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  Langway Still a Favorite in Washington
by Meredith Martini, Correspondent

The three words heard most often at the USAir Arena on November 26, 1997: "It's about time." And much as some people might like to believe it, those words didn't refer to the impending move to the MCI Center.

They referred to the long overdue retirement of Rod Langway's Number 5, a sweater which had been unofficially retired since Langway left the Capitals in 1993 after a stellar 11-year career with the team but had never quite received the formal closure it merited.

Rod Langway
Rod Langway
by Meredith Martini

Rod Langway was the first American to win the Norris Trophy and he won it in two consecutive years; he appeared in six All-Star games, and remains both a model defenseman and the most honored player to have worn a Capitals jersey. And on November 26, he finally had his night.

"It's been talked about for the last couple of years to honor me and have my number retired," said Langway, now 39 and an assistant coach with the AHL's Providence Bruins. "It was great...just a great honor."

The lone number retired prior to November 26 was Yvon Labre's Number 7; Labre, who now works in the Capitals' front office, presented Langway with a personalized set of golf clubs and a personal golf cart for "our favorite scratch golfer."

"I'll probably give it to charity, 'cause with this job here [in Providence] I don't have much time to play golf," Langway remarked. "But we'll see what happens, the boys [his two teenaged sons] will probably use it more than I will."

Also presented to Langway were a silver plated hockey stick and a portrait given to him by the Montreal Canadiens. The date for the ceremony was chosen in part as Montreal was the Capitals' opponent for the night and the Canadiens' GM Rejean Houle was a participant in the celebration. During his youth hockey years, Langway had an opportunity to meet Houle and "I became an admirer. Later we became roommates," joked Langway.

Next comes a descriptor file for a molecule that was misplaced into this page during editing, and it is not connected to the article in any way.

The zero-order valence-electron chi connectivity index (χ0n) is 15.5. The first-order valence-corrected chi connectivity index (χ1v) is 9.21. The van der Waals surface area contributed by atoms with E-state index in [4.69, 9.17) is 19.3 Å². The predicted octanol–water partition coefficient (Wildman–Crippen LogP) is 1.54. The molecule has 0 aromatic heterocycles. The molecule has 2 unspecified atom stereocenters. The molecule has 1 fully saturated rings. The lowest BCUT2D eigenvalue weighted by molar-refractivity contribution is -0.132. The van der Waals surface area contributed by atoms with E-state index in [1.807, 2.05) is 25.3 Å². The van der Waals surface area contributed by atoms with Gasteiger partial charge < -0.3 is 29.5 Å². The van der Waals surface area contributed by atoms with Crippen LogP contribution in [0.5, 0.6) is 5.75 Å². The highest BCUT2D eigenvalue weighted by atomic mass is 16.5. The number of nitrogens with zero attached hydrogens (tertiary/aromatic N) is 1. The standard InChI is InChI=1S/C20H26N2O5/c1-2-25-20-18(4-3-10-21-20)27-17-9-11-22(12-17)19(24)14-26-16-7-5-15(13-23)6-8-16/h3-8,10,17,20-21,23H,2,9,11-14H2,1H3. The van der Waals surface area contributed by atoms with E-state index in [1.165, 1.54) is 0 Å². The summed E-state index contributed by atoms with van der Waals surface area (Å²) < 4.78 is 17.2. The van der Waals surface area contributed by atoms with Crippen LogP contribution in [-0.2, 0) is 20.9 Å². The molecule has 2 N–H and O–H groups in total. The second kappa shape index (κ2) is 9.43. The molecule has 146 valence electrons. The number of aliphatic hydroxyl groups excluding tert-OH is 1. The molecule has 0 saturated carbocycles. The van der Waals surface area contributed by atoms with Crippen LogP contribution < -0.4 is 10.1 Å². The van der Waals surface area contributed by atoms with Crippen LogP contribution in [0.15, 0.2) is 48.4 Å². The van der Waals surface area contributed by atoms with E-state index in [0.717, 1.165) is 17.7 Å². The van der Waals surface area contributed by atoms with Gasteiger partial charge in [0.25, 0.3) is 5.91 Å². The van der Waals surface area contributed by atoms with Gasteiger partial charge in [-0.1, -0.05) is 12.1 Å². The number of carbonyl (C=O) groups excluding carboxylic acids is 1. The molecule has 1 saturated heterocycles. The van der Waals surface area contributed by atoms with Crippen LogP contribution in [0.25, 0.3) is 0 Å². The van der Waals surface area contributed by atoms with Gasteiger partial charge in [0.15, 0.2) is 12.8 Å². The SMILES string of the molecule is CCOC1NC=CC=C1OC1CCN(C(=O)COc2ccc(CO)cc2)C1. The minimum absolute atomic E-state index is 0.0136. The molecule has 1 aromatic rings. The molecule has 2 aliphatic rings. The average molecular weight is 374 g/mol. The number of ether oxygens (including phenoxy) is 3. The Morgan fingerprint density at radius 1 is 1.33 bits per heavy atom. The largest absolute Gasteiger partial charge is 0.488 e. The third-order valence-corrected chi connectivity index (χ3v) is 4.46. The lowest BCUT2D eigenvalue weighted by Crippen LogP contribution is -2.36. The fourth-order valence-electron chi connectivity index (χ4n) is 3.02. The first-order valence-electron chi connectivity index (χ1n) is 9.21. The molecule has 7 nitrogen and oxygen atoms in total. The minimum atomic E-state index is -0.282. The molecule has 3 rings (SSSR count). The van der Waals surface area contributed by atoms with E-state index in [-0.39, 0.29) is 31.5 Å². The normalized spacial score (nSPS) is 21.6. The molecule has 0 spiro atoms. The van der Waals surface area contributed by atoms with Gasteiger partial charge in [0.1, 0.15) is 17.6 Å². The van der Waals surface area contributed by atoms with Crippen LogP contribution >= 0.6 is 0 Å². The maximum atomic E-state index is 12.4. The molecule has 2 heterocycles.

Most of Langway's praise, however, was reserved for the fans. "I can remember looking out into this building and seeing 17, 18,000 of you, 15,000 here on freebies," Langway described to knowing laughter. "And this was the loudest place!"

"It's about time, they should have done it a long time ago," says Langway fan Barbara Parker. "I was happy they finally did it...I wanted to see that ten years ago. I would like to see him more involved with the Capitals organization."

Rod Langway
Langway's number 5 hangin' high
by Meredith Martini

Despite Langway's stature in the Capitals' organization and certainly among Washington area fans, where his presence remains in the form of Langway's Restaurant, Langway hasn't had anything to do with the Caps since leaving the team. Which is not to say he hasn't been busy.

Langway spent his first full season out of the NHL as a player/coach for the IHL's San Francisco Spiders. The financially troubled team went under after just one year, so Langway reprised the role for the ECHL's Richmond Renegades, a team whose GM, Craig Laughlin, was traded with Langway (and Doug Jarvis and Brian Engblom) from Montreal to Washington in 1982 in one of the NHL's all-time blockbuster trades.

It was that trade which made Langway's career. The new players made the perennially hapless Capitals a contending team after some ten years of expansion futility and no playoff appearances. The Capitals would make it into the playoffs for the next 14 years. The transformation of the Washington Capitals remains Langway's favorite memory of his time in the nation's capital.

"I think just realizing that I was part of the building of a franchise, a winning franchise, I should say," says Langway. "Back when I got there in '82, they really didn't know what was going to happen, whether they were going to fold or whatever, and it just turned out. They've got a good, solid foundation there now and hopefully in the future they'll win a Stanley Cup."

Langway never won the Cup with Washington, but he learned his trade (and won the Cup) with an organization that had plenty of Lord Stanley's Cups in the dressing room. Although the Massachusetts native left high school with no intention of playing hockey professionally (he opted to attend the University of New Hampshire as UNH offered him both a football scholarship and permission to play hockey and baseball if he wished), both the Montreal Canadiens and the WHA's Birmingham franchise drafted him after two years at UNH. Montreal didn't need him right away, so Langway spent a year shuffling between Birmingham and the AHL until the Habs did need a defenseman. And the rest is history.

Langway never played for his boyhood heroes the Boston Bruins, but after his retirement he still hoped he could work for the organization and alerted Boston to his interest. While it took over three years, the Bruins finally called him back. "They called me this summer and offered me a contract and I took it," says Langway, who now assists one of his coaches when he was a Capital, Tom McVie.

Providence has a very young team and in particular a young defense, so Langway's work is cut out for him. But he's enjoying every minute of it. "I love it!" he says.

And back in Washington, plenty of people still love him.

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